Helping a Community Heal – Part 1

Everywhere you look is rubble. Devastation. Destruction. Yet, as you look closer, you see people attempting to clear a patch of land, an American flag snapping in the breeze, and a sign of thanks.

Everywhere you look is rubble. Devastation. Destruction. Yet, as you look closer, you see people attempting to clear a patch of land, an American flag snapping in the breeze, and a sign of thanks. At that point, you realize that Joplin, Missouri is going to survive because of the residents who live here and the assistance from people around the country.

Chevrolet Area Sales Manager Gabriel Ismaio doesn’t live in Joplin, but it is part of his territory. When he first arrived the day after the tornado hit (on May 22), it was difficult to grasp what he was looking at. “When you see it on the news, you only see it for a few seconds, then it goes away. But when you’re here in real life, it hits you pretty hard.”  So Gabe and Chevrolet Zone Manager Ken Sadowski contacted other dealers in their region and, as Gabe says, “They all stepped up to the plate and they all helped.”  The local dealers came through with a total of $80,000 for the relief effort.

The Crossroads Chevrolet-Cadillac building in Joplin was spared by the killer twister, but the wicked winds touched the lives of nearly everyone working there. Owner Dan Auffenberg said that on the day after the tornado, nine or ten employees showed up for work. He sent them home, saying, “You don’t need to be here. You need to be home helping your families.” At this point, five employees of Crossroads had lost their homes to the storm, and the service manager’s wife had lost her mother. Auffenberg says, “We’re doing everything we can to help the employees of Crossroads Chevrolet come back from this tragic storm.”  He has committed $50,000 to help his employees deal with the storm’s aftermath. He says the money is to make sure his employees “make it through.”

Crossroads Chevrolet-Cadillac has also served as a collection point for community donations of clothing, food, water and other supplies for those hard-hit by the tornado and its’ aftermath. As you watch the video (below), note the Chevy Silverado pickup pulling a trailer loaded with boxes. All of those boxes are community donations heading to a local church for distribution. The two other pickups in the video were loaded with the overflow that wouldn’t fit on the trailers. All of these goods were just one of the deliveries from the dealership.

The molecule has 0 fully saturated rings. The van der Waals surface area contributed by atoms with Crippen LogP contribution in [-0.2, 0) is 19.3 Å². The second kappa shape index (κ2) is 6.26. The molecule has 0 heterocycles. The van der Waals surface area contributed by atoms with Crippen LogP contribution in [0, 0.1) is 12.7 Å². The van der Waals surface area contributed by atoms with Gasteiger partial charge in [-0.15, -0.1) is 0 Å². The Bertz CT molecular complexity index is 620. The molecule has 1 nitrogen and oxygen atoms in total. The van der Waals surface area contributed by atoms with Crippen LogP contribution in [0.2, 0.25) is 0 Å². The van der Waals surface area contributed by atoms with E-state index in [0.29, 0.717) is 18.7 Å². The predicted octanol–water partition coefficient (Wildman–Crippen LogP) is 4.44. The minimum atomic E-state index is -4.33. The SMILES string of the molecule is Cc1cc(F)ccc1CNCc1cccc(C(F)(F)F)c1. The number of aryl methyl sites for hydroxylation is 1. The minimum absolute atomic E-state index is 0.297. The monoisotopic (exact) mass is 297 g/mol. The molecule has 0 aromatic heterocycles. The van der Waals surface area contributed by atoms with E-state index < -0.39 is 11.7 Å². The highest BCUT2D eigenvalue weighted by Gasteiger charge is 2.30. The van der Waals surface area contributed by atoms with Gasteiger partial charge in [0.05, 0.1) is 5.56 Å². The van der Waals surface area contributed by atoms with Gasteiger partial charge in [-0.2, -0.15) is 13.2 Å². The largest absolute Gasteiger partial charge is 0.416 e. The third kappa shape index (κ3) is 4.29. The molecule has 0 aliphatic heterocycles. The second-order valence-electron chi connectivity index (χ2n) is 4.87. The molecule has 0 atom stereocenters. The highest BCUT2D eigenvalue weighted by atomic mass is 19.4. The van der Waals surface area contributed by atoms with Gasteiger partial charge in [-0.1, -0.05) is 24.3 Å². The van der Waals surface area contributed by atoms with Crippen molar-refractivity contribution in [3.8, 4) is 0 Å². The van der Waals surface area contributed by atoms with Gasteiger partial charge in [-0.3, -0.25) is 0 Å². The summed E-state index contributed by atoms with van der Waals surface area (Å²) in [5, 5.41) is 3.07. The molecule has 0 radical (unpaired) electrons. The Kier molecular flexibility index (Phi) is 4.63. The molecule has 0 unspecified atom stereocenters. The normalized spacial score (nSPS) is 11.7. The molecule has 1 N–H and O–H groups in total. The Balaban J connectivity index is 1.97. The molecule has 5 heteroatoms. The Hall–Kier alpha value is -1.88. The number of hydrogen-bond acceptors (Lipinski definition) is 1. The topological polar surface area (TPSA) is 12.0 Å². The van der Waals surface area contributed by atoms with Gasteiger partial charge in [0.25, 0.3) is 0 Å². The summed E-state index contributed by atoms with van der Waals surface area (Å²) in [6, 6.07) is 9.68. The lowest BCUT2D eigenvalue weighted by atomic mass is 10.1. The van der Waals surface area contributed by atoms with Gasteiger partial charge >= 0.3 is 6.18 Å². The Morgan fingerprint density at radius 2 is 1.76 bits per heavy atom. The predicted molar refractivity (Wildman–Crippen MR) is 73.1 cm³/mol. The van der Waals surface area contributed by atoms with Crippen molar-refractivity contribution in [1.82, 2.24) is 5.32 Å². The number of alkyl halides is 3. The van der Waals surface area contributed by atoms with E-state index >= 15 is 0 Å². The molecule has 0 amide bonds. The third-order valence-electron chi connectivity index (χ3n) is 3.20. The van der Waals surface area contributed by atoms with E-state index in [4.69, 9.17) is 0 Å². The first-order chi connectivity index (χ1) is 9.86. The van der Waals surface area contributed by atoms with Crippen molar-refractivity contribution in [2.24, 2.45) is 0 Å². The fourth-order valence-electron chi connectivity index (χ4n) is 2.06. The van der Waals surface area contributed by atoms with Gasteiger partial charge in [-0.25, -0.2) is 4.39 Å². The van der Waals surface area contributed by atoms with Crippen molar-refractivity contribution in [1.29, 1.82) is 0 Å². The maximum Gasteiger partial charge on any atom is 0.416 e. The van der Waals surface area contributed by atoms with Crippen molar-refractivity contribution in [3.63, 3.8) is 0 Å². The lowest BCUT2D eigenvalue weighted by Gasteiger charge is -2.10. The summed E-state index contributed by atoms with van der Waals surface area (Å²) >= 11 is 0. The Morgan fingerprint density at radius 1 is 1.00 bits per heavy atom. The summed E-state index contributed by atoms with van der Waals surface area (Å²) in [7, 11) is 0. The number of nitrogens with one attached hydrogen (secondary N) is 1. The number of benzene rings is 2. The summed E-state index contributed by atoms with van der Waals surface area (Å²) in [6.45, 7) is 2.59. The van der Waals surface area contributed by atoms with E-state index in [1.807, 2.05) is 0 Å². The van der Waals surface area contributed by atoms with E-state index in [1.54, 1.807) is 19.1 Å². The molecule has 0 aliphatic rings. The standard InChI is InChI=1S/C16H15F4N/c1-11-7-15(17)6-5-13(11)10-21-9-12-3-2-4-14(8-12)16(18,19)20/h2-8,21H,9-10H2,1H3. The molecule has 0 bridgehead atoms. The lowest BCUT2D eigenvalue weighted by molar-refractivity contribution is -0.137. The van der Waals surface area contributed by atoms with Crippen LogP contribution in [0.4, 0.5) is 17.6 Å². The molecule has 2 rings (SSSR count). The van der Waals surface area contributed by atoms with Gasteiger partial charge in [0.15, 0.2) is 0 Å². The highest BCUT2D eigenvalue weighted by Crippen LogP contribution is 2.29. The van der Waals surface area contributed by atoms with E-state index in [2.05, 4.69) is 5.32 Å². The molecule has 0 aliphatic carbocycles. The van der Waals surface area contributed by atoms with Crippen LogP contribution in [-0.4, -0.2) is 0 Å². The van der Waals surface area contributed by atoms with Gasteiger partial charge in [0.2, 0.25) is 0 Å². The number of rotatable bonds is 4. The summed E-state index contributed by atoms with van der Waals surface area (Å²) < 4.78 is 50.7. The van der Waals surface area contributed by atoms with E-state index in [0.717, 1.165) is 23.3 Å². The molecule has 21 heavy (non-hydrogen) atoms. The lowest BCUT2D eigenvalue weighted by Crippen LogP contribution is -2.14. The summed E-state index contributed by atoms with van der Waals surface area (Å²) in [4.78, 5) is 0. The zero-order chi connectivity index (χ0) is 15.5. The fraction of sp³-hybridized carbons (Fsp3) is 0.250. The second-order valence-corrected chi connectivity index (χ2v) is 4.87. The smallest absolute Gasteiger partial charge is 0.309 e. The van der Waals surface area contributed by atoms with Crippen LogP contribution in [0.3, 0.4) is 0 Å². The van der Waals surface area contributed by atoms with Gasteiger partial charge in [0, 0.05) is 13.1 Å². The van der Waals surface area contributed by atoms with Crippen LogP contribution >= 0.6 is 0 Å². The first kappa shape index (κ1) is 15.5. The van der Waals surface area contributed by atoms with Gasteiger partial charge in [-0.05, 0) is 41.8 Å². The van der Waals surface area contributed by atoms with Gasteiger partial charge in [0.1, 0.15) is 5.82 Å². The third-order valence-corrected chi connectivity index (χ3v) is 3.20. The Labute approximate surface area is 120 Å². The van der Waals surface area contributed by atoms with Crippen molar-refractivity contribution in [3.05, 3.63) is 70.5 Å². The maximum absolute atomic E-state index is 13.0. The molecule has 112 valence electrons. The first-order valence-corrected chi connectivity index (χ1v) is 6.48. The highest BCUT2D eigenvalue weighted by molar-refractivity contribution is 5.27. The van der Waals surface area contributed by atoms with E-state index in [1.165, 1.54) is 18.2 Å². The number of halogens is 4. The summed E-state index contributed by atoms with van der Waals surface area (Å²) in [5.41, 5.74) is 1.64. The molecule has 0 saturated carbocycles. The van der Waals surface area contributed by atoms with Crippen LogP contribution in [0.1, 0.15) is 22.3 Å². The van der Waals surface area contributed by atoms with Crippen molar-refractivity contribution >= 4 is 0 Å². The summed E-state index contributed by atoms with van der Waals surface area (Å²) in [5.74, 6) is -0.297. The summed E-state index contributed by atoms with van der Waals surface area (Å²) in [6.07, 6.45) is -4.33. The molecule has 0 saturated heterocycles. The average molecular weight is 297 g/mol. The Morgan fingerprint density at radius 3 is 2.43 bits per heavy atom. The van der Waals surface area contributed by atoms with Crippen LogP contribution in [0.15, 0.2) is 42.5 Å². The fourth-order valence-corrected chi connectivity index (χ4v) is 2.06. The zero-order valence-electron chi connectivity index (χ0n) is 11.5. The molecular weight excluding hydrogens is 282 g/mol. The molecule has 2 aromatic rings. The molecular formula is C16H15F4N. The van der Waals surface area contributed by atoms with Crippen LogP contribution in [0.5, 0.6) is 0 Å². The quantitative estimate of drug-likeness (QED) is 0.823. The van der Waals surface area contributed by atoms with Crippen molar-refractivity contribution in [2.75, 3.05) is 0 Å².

The GM Foundation provided a $100,000 donation to the Red Cross, and two full-sized Chevrolet vans were presented to the local YMCA.  Built at the Wentzville, MO plant, these vans will be used by the “Children of the Storm” program, which provides a safe place for youngsters to go while their parents rebuild the families’ shattered lives.

Contributions to the Joplin community from the GM family of dealers, employees and the corporation now total more than $250,000. You can get more details on the extent of the donations here.

Auffenberg says that while there’s no quick fix for Joplin, “we’re here to help moving forward. It’s going to take a long time to rebuilt this community, and we’re here for our employees and for the city of Joplin.”

In the aftermath of the tornado, one image seemed to capture the spirit of Joplin perfectly. The American flag on the pole in front of Crossroads Chevrolet/Cadillac is tattered after winds tore at it in excess of 150 miles an hour. It’s at half-staff in memory of the lives lost in this tragedy. But it flies proudly and defiantly, making a statement: When we all pull together, we can make it through the toughest of times and emerge stronger and more united than ever.

To see more from Joplin, check out the story of one employee from the Crossoroads dealership who benefitted from the generosity of so many people.



The Joplin tornado wasn’t the first tragic natural disaster to hit this year, and it wasn’t the first place GM has stepped in to help the affected community. Click here to get some background on how the company helped when Alabama was slammed by a series of tornadoes.

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